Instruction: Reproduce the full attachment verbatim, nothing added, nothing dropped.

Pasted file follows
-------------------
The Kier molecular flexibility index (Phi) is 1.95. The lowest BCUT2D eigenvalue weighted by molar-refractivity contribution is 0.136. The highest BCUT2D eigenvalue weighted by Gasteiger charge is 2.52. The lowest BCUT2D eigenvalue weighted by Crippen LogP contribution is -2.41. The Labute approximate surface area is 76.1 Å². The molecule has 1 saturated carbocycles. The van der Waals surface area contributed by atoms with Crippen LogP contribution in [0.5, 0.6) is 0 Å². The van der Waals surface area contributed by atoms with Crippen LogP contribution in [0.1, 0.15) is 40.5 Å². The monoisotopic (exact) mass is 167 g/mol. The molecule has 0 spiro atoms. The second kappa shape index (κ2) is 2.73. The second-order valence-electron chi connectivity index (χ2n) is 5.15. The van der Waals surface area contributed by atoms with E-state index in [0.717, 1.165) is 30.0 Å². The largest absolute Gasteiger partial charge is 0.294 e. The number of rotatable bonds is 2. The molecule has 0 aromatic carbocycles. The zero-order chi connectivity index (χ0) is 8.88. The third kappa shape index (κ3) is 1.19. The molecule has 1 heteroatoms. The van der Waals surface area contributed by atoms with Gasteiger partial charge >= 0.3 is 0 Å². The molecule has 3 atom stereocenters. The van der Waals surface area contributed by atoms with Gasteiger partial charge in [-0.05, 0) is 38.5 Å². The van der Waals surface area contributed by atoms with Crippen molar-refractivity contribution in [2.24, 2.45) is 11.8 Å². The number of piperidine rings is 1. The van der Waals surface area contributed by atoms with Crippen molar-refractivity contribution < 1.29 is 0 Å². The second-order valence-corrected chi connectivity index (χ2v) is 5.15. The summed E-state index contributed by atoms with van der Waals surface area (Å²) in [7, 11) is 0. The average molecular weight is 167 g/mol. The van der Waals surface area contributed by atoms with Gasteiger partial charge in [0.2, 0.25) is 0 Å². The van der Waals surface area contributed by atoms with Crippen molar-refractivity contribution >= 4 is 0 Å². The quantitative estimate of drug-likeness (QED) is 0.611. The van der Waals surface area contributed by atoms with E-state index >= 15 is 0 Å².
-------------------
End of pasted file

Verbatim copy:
The Kier molecular flexibility index (Phi) is 1.95. The lowest BCUT2D eigenvalue weighted by molar-refractivity contribution is 0.136. The highest BCUT2D eigenvalue weighted by Gasteiger charge is 2.52. The lowest BCUT2D eigenvalue weighted by Crippen LogP contribution is -2.41. The Labute approximate surface area is 76.1 Å². The molecule has 1 saturated carbocycles. The van der Waals surface area contributed by atoms with Crippen LogP contribution in [0.5, 0.6) is 0 Å². The van der Waals surface area contributed by atoms with Crippen LogP contribution in [0.1, 0.15) is 40.5 Å². The monoisotopic (exact) mass is 167 g/mol. The molecule has 0 spiro atoms. The second kappa shape index (κ2) is 2.73. The second-order valence-electron chi connectivity index (χ2n) is 5.15. The van der Waals surface area contributed by atoms with E-state index in [0.717, 1.165) is 30.0 Å². The largest absolute Gasteiger partial charge is 0.294 e. The number of rotatable bonds is 2. The molecule has 0 aromatic carbocycles. The zero-order chi connectivity index (χ0) is 8.88. The third kappa shape index (κ3) is 1.19. The molecule has 1 heteroatoms. The van der Waals surface area contributed by atoms with Gasteiger partial charge >= 0.3 is 0 Å². The molecule has 3 atom stereocenters. The van der Waals surface area contributed by atoms with Gasteiger partial charge in [-0.05, 0) is 38.5 Å². The van der Waals surface area contributed by atoms with Crippen molar-refractivity contribution in [2.24, 2.45) is 11.8 Å². The number of piperidine rings is 1. The van der Waals surface area contributed by atoms with Crippen molar-refractivity contribution < 1.29 is 0 Å². The second-order valence-corrected chi connectivity index (χ2v) is 5.15. The summed E-state index contributed by atoms with van der Waals surface area (Å²) in [7, 11) is 0. The average molecular weight is 167 g/mol. The van der Waals surface area contributed by atoms with Gasteiger partial charge in [0.2, 0.25) is 0 Å². The van der Waals surface area contributed by atoms with Crippen molar-refractivity contribution >= 4 is 0 Å². The quantitative estimate of drug-likeness (QED) is 0.611. The van der Waals surface area contributed by atoms with E-state index >= 15 is 0 Å².